When Lila Leff marched into the principal’s office at Manley Career Academy High School on Chicago’s West Side in 1995, two things stood out immediately — the soft brown curls that trailed down her back and her take-no-prisoners attitude.

Leff, executive director of the Umoja Student Development Corporation, wanted to start a program to get some of the city’s most challenged kids into college, and Manley needed all the help it could get. Plagued by entrenched poverty, low test scores, and a college acceptance rate below 10 percent, the school was a dropout factory.

Manley’s principal took a chance on Leff’s program and won. This year, more than 60 percent of Manley’s students will go on to college, many of them on scholarship.

Umoja, which is Swahili for unity, offers students practical help — advocates assist with college applications and educate kids about what they’ll need to gain admission — but the real secret to the program’s success comes from working closely with students to help them discover their interests, which guides them a future they can get excited about. Leff shared her insights with GreatSchools about how parents can inspire and motivate kids and teens who may not be thriving in school.

Be here now

Getting kids motivated to pursue success, says Leff, begins with listening. “Adults talk at kids, and they tell them how the world is, and how to behave in it, and it’s not a very effective means of doing business,” says Leff, who stresses that relationships and connection are what speak loudest to kids.  Recent studies back this up: The single most important thing you can do to spark your child’s interest in learning is to create a nurturing, connected relationship. By talking with your child, listening, and doing activities together, you’ll observe what your child naturally gravitates toward.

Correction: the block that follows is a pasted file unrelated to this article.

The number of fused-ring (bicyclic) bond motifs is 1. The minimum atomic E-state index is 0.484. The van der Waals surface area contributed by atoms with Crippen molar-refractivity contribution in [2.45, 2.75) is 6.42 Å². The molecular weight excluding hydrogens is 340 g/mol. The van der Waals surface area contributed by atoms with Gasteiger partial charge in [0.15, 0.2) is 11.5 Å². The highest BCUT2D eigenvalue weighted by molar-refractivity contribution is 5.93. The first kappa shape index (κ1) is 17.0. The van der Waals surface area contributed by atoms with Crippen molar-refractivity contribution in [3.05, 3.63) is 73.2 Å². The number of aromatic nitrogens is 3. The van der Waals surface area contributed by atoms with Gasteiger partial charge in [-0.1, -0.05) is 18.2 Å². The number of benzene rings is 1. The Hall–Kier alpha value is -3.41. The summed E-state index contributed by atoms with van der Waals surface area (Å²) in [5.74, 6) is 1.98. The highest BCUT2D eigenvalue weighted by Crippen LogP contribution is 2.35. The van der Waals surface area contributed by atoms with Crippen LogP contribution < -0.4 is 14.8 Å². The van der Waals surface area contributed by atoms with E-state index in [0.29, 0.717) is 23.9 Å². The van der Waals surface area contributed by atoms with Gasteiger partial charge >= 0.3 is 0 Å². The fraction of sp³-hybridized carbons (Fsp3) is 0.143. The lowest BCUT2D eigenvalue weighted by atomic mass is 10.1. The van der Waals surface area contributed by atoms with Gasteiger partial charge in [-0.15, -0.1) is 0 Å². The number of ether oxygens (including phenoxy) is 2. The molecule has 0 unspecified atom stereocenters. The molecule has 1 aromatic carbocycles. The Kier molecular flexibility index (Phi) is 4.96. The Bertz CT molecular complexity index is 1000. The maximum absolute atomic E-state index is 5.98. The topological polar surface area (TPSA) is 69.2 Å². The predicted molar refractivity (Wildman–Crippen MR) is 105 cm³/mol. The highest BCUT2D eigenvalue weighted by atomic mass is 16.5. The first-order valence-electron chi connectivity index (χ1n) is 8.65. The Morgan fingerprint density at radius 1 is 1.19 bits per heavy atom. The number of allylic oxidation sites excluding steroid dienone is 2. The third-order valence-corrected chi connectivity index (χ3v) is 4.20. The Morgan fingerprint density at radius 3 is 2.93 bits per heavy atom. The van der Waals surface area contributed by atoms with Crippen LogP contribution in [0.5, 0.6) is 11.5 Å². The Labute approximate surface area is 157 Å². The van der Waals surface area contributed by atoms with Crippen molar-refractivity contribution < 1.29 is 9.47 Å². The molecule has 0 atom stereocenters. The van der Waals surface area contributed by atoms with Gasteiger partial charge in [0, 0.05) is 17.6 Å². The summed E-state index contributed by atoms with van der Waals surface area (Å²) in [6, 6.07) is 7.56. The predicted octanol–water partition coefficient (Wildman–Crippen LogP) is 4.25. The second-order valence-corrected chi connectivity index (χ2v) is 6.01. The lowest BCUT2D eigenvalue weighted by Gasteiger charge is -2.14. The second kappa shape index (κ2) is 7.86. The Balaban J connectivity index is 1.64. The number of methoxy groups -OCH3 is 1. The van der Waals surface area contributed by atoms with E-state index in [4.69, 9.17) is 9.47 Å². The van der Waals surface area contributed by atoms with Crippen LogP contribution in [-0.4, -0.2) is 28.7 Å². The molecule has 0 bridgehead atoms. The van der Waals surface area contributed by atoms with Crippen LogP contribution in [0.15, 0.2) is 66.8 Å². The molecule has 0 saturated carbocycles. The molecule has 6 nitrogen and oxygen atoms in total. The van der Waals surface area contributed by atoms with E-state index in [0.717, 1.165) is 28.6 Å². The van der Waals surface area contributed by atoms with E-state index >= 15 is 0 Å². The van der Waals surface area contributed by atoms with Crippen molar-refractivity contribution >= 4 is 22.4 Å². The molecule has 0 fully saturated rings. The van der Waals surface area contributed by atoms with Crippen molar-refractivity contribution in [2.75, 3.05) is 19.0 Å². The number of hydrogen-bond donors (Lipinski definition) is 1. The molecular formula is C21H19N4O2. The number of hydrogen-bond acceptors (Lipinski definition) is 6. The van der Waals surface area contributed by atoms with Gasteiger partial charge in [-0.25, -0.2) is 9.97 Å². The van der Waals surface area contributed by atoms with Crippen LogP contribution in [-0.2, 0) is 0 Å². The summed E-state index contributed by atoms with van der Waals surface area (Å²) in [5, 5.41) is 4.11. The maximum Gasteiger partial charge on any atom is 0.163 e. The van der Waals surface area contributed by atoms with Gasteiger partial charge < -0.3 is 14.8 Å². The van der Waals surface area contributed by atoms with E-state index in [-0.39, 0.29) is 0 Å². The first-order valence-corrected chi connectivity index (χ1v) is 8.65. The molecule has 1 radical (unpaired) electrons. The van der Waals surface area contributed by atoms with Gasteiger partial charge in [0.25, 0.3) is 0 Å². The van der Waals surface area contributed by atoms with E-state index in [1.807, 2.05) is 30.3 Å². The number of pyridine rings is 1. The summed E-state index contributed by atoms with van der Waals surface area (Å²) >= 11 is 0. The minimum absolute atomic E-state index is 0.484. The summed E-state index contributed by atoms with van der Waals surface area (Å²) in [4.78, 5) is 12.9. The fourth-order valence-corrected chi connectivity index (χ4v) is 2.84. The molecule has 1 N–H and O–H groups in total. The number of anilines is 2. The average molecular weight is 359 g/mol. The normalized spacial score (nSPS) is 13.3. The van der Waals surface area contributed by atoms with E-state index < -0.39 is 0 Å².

Once you do, you can help him gain experience in those areas. Says Leff, “It’s really important to help kids identify the things that interest them and to help them find positive outlets for those interests.” Shared cultural experiences or volunteering together are good places to start, especially if you work and plan together. If you’ve got a TV addict on your hands, try taking her to the taping of a television show or a museum of broadcasting to spur conversations about how programs are produced and what makes for entertaining programming. Buy or borrow a video camera and put it in her hands. The idea is to expose your child to the notion that she can create as well as consume.

If your kid loves video games, see if you can get him interested in how animation is produced. Many tech museums have computers and cameras for kids to produce their own games and short animations. You can also take him to free gallery exhibitions of animation art. The key is to expose them to opportunities for learning and doing in the areas that spark their interest.

Supporting kids’ interests

You teach skills through projects,” says Leff. For one such project, she invited her students to research public transportation problems in their neighborhood. After the case was built, they took it to the next level and presented their arguments to the Chicago Transit Authority. “When you do things like that, kids feel really, really excited and there’s a sense of urgency,” says Leff.

Help your child research something she cares about in her community and present it at an open school board or community board meeting. Local public radio stations often have opportunities for listeners of all ages to talk on the air about issues that shape their communities. Making something together — something with a definite beginning, middle, and end — can also provide the focus for an educational project. This could be as elaborate as building a tree house or as modest as creating a family tree.

Sparking and supporting your child’s interests can be done at no cost around the kitchen table or walking in a park. Some of the work can be done in partnership with schools and community groups; some is done in libraries and museums. The good news is that none of it requires expensive toys or equipment. It’s about enjoying your time together; finding ways to expose your child to people, ideas, and experiences to help her grow.

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